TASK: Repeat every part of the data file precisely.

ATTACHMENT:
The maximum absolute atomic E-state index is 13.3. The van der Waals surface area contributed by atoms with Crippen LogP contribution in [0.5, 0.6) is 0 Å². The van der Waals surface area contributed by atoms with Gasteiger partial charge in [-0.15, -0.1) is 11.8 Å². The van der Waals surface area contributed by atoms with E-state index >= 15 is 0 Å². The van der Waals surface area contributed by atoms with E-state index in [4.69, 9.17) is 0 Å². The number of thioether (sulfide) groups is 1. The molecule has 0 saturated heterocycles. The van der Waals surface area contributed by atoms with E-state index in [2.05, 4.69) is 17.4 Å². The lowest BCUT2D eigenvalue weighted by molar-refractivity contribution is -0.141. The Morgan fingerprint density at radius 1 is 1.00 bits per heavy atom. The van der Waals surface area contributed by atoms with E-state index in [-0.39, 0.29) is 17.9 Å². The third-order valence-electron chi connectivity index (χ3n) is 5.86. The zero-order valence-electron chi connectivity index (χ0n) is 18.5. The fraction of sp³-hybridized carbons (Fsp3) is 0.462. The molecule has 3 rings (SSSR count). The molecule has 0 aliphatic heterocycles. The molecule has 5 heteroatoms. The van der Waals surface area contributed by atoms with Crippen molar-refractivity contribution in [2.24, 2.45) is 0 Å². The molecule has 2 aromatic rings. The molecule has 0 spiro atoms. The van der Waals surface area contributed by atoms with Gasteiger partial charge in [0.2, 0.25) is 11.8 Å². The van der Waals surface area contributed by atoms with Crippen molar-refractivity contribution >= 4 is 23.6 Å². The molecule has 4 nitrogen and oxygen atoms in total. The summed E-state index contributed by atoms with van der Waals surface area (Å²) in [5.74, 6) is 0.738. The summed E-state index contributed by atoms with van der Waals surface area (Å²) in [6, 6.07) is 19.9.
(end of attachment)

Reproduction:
The maximum absolute atomic E-state index is 13.3. The van der Waals surface area contributed by atoms with Crippen LogP contribution in [0.5, 0.6) is 0 Å². The van der Waals surface area contributed by atoms with Gasteiger partial charge in [-0.15, -0.1) is 11.8 Å². The van der Waals surface area contributed by atoms with E-state index >= 15 is 0 Å². The van der Waals surface area contributed by atoms with E-state index in [4.69, 9.17) is 0 Å². The number of thioether (sulfide) groups is 1. The molecule has 0 saturated heterocycles. The van der Waals surface area contributed by atoms with E-state index in [2.05, 4.69) is 17.4 Å². The lowest BCUT2D eigenvalue weighted by molar-refractivity contribution is -0.141. The Morgan fingerprint density at radius 1 is 1.00 bits per heavy atom. The van der Waals surface area contributed by atoms with E-state index in [-0.39, 0.29) is 17.9 Å². The third-order valence-electron chi connectivity index (χ3n) is 5.86. The zero-order valence-electron chi connectivity index (χ0n) is 18.5. The fraction of sp³-hybridized carbons (Fsp3) is 0.462. The molecule has 3 rings (SSSR count). The molecule has 0 aliphatic heterocycles. The molecule has 5 heteroatoms. The van der Waals surface area contributed by atoms with Crippen molar-refractivity contribution in [2.24, 2.45) is 0 Å². The molecule has 2 aromatic rings. The molecule has 0 spiro atoms. The van der Waals surface area contributed by atoms with Gasteiger partial charge in [0.2, 0.25) is 11.8 Å². The van der Waals surface area contributed by atoms with Crippen molar-refractivity contribution >= 4 is 23.6 Å². The molecule has 4 nitrogen and oxygen atoms in total. The summed E-state index contributed by atoms with van der Waals surface area (Å²) in [5.74, 6) is 0.738. The summed E-state index contributed by atoms with van der Waals surface area (Å²) in [6, 6.07) is 19.9.